By Catherine Hunter, Account Director, Energy and Industrials 

 

Ahead of England-France, it’s a difficult call as to who will struggle more: Maguire trying to keep a lid on Mbappe, or National Grid trying to keep the lights on. With a backdrop of a war in Ukraine and high energy prices, the traditional power system has been tested this year. 

And another test comes this weekend, as France take on England in Qatar. But the challenge will be much closer to home – and on our electricity grid. Live sports events typically see a spike in electricity demand at half time. The further England progress through a tournament, the higher this spike can be at home. This is due to large parts of the country doing the same action (boiling the kettle for a calming cup of tea, opening the fridge for a celebratory beer, etc.) at the same time. 

As we reach the knockout stages of the World Cup, we play a close neighbour in the power system. In fact, Great Britain usually imports power from France. This year though, France has had a number of nuclear power outages and has seen France become a net importer of electricity. This has coincided with Great Britain becoming an electricity exporter for the first time in a decade. 

This trading relationship usually works pretty well between the two countries due to a different demand profile. In essence, France consumes more power in the morning, largely thanks to its industrial activities and Great Britain consumes more during the evening peak, due to home heating and eating. These can then be balanced out through the use of interconnectors so power can flow from one country to the other at times of need. 

With a 7pm GMT kick off, the game starts during a peak in demand for those watching the three lions at home. However, as we can expect a surge in demand at half time, this will take already high usage even higher. This means we will need to be pulling in power from new sources. This could be met with the turn up of large gas power stations, or the use of peaking plants and battery storage. And there may be power flows through the interconnectors – it just depends on what is happening with our neighbours at the same time too!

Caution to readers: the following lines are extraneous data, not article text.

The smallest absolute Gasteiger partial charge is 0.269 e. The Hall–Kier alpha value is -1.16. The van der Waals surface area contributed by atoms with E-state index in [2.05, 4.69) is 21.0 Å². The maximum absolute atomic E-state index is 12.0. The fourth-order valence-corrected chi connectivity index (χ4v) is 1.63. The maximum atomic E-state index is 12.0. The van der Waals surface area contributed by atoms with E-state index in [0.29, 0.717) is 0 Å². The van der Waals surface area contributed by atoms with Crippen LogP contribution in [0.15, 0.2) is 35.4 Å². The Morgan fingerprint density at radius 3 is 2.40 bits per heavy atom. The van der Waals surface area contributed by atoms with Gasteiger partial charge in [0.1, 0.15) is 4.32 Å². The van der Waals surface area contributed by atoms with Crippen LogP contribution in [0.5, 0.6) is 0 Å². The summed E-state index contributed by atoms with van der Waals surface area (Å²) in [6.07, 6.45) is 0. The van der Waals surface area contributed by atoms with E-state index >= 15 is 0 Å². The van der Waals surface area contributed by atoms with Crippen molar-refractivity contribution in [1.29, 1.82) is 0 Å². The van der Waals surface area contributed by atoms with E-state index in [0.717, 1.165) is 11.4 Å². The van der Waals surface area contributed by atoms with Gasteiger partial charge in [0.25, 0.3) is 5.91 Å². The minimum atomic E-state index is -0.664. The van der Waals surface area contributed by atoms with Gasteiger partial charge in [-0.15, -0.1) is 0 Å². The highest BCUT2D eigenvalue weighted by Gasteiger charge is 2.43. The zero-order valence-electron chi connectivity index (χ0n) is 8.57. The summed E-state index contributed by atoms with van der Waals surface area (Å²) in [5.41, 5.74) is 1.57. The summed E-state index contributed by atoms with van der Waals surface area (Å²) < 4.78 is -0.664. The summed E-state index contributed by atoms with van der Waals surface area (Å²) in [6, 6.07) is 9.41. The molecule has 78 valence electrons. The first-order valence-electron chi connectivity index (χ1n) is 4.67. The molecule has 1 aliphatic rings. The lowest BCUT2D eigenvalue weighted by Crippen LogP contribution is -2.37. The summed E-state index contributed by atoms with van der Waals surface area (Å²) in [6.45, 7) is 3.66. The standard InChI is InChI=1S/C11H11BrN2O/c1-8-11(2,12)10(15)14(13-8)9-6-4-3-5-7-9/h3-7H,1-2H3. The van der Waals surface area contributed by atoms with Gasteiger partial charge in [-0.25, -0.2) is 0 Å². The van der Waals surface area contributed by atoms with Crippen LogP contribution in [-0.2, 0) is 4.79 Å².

Come the evening, we can be pretty sure solar won’t be online to help meet demand. But the “Greenland block” (a weather event where high pressure sits over Greenland and blocks other air masses reaching the UK) has caused high pressure over the UK. This results in low to no wind across the country. This means we can’t tap into the UK’s wind fleet – which only last month set a record of 20GW of power production – a little under half what could be needed on Saturday evening.  

Regardless of the result, we can be sure that the control room at National Grid are in for an interesting night as they operate under any conditions to keep the lights – and crucially the TVs on – for the World Cup.  

In France’s previous game, Giroud became the country’s top international goal scorer of all time, despite being written off time and again throughout his career as ‘not good enough’ or the backup option. National Grid might feel some kinship with the veteran striker, having been accused on annual basis of not being up to the task of managing the power system. Like France’s Mr Reliable, National Grid will be looking to prove the doubters wrong again at this World Cup. 

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